|Main ABC Network Channel
|Another CBS Channel
|Main CTV Network Channel
|CHCH Superstation from Hamilton (news and movies)
|WNED in HD
|WNED in SD
|Think Bright Channel (learning stuff)
|Television Ontario in HD — Excellent quality
|Main The CW Channel
|The French equivalent to CBC
|Some US religious channel in SD
|Same channel in HD (weird HD is on sub-channel 2)
|Main Fox Network Channel
|The Country Network – country music videos
|Crossroads Channel out of Hamilton
|Main Global Network Channel
|Global Network SD Channel
|The first of two OMNI channels (multicultural, owned by Rogers)
|This US station keeps changing its name
|The Cool TV – concerts and music videos
|What the heck is ION? A dinky US Network
|All Cartoons, all day long
|Home and Style Channel
|Main Citytv Network Channel
|Second OMNI Channel
|The All-News Sun Channel (taken off air by SunTV)
(List updated to include ones coming online or being newly received.)
As for my favourite SciFi shows, I can watch those over the Internet streamed onto my digital TV. Unbelievably, the picture quality is as good as or better than what I was seeing on Rogers digital. I have also recently learnt I can watch (some?) Food Network shows over the Internet too. More and more shows are being broadcast over the Internet. And since I don’t use the big telcos for my Internet, I have unlimited bandwidth usage for less than what the big guys charge. So why pay cable anymore? The only reason I can see to pay for an inferior picture is if the CRTC and any or all broadcasters have decided not to replace your local analogue transmitter with a digital one (hello London and Moncton) or you’ve always been too far away from a transmitter. Otherwise, it’s easy to switch to free! And your eyes will love you for it!
*And now for a proviso. As I mentioned I bought a tuner box. I had problems with that tuner box. Specifically, when I switched up to 720p or 1080i with the HDMI connection, I got “sparkles,” audio dropout, and picture dropout. Sparkles are when pixels flash on and off. Audio dropout would happen for up to minutes of a time – I could see the picture but not hear a thing. Picture dropout happened in a flash – the picture would disappear and reappear in a second as if I had turned the TV off and on in quick succession. I spoke to Centronics, and they offered to exchanged the tuner. The new one was better, the problems were less frequent at 720p and didn’t start quite so fast at 1080i, but I still got the sparkles and picture dropout on 720p and picture dropout on 1080i. When I searched online, I learnt that audio dropout is a big problem with HDMI connections, that people have other problems with the Centronics box, that Sony had provided a software update to their TVs for the sparkles and picture dropout, and that as problematic as the Centronics tuner box is, it’s still considered the best, which as one wag put it, shows the abysmal state of this particular kind of equipment. After I spoke to Philips, I learnt my TV has a resolution between 720p and 1080i. I tried using the component cables, but they would allow me only to see a picture at 480i. I should point out that I had no problem with Rogers HD or digital using the component cables and with computer connections via HDMI or VGA. I conclude that the tuner box was not compatible with my TV, in that it probably wasn’t sending a strong-enough signal to it to lock on properly. Philips told me these problems were a sign of a weak signal. I talked to an electronics whiz as well (my Uncle), who independently suggested the same thing. It could’ve been the HDMI input on the TV, except I didn’t have problems with it when it was hooked up to my computer. I was reluctant to look at a new TV because of the price. But Tom F pointed me to online computer stores that sell monitors with built-in tuners. These sell for way less than a TV. He also recommended Sony and Samsung as, in his opinion, they have the best built-in ATSC tuners.The choice though is brain busting. The only thing for me that was non-negotiable, since I was buying new, was to get a 1080p HD TV. So, if your digital TV doesn’t have a built-in ATSC tuner, I’d go buy a new TV and use your old one for Internet TV watching.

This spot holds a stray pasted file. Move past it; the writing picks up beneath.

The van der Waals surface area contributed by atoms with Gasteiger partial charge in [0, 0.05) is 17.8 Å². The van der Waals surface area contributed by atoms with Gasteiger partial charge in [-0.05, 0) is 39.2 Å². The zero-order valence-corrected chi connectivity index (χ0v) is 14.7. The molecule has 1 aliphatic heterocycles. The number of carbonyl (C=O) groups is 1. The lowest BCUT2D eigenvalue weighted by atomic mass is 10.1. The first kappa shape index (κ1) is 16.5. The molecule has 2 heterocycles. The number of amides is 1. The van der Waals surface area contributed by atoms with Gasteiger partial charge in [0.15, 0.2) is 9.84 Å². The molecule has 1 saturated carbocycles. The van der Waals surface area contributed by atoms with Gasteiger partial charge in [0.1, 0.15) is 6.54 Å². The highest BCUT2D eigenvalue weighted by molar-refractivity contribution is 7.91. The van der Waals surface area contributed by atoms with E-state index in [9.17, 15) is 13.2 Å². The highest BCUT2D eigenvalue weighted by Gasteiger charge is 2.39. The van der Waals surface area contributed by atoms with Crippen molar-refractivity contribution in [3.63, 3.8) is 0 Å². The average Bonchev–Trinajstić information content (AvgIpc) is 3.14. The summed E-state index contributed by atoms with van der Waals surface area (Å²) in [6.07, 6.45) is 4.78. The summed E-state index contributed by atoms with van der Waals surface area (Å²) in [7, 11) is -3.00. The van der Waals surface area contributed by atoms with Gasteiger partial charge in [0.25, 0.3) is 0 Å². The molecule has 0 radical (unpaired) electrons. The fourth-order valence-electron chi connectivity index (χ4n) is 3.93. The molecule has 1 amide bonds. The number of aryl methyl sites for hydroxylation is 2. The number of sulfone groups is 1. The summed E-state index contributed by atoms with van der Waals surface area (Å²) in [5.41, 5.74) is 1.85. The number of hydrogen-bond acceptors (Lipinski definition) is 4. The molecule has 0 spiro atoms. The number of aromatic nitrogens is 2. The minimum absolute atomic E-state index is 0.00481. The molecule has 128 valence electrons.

Samsung T24A350 arrived. It turned on in default cable mode, but it was easy to switch to antenna (Air) mode. It picked up the analogue channels immediately. But as usual, being manual-challenged, I took awhile to figure out how to get the TV to scan for all analogue and digital channels. It picked up one more digital channel, a new one released on 8 June 2011. So now I have 30 (update: when rescanned again, it picked up another one). Also, the Samsung provides the most complete info of the converter box, tuner box, and it. The only thing is I seem to have to scan all the channels first before I can see the info on the Channel List guide.